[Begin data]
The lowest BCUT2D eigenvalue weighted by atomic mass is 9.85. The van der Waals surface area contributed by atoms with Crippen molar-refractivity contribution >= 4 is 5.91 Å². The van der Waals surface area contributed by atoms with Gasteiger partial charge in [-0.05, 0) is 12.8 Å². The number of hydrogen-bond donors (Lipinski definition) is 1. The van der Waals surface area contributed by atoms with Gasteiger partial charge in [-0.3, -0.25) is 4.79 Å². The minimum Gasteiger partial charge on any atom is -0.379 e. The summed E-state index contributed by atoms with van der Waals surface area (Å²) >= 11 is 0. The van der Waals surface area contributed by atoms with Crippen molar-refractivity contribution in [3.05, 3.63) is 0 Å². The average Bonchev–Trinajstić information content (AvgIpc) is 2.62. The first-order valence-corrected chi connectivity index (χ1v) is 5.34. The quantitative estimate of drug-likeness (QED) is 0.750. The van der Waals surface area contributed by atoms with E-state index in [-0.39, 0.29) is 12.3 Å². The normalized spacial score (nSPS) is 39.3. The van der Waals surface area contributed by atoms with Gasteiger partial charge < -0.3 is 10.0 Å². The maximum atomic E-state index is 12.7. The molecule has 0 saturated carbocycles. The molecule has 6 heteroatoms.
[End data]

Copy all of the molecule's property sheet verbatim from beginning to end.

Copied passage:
The lowest BCUT2D eigenvalue weighted by atomic mass is 9.85. The van der Waals surface area contributed by atoms with Crippen molar-refractivity contribution >= 4 is 5.91 Å². The van der Waals surface area contributed by atoms with Gasteiger partial charge in [-0.05, 0) is 12.8 Å². The number of hydrogen-bond donors (Lipinski definition) is 1. The van der Waals surface area contributed by atoms with Gasteiger partial charge in [-0.3, -0.25) is 4.79 Å². The minimum Gasteiger partial charge on any atom is -0.379 e. The summed E-state index contributed by atoms with van der Waals surface area (Å²) >= 11 is 0. The van der Waals surface area contributed by atoms with Crippen molar-refractivity contribution in [3.05, 3.63) is 0 Å². The average Bonchev–Trinajstić information content (AvgIpc) is 2.62. The first-order valence-corrected chi connectivity index (χ1v) is 5.34. The quantitative estimate of drug-likeness (QED) is 0.750. The van der Waals surface area contributed by atoms with E-state index in [-0.39, 0.29) is 12.3 Å². The normalized spacial score (nSPS) is 39.3. The van der Waals surface area contributed by atoms with Gasteiger partial charge < -0.3 is 10.0 Å². The maximum atomic E-state index is 12.7. The molecule has 0 saturated carbocycles. The molecule has 6 heteroatoms.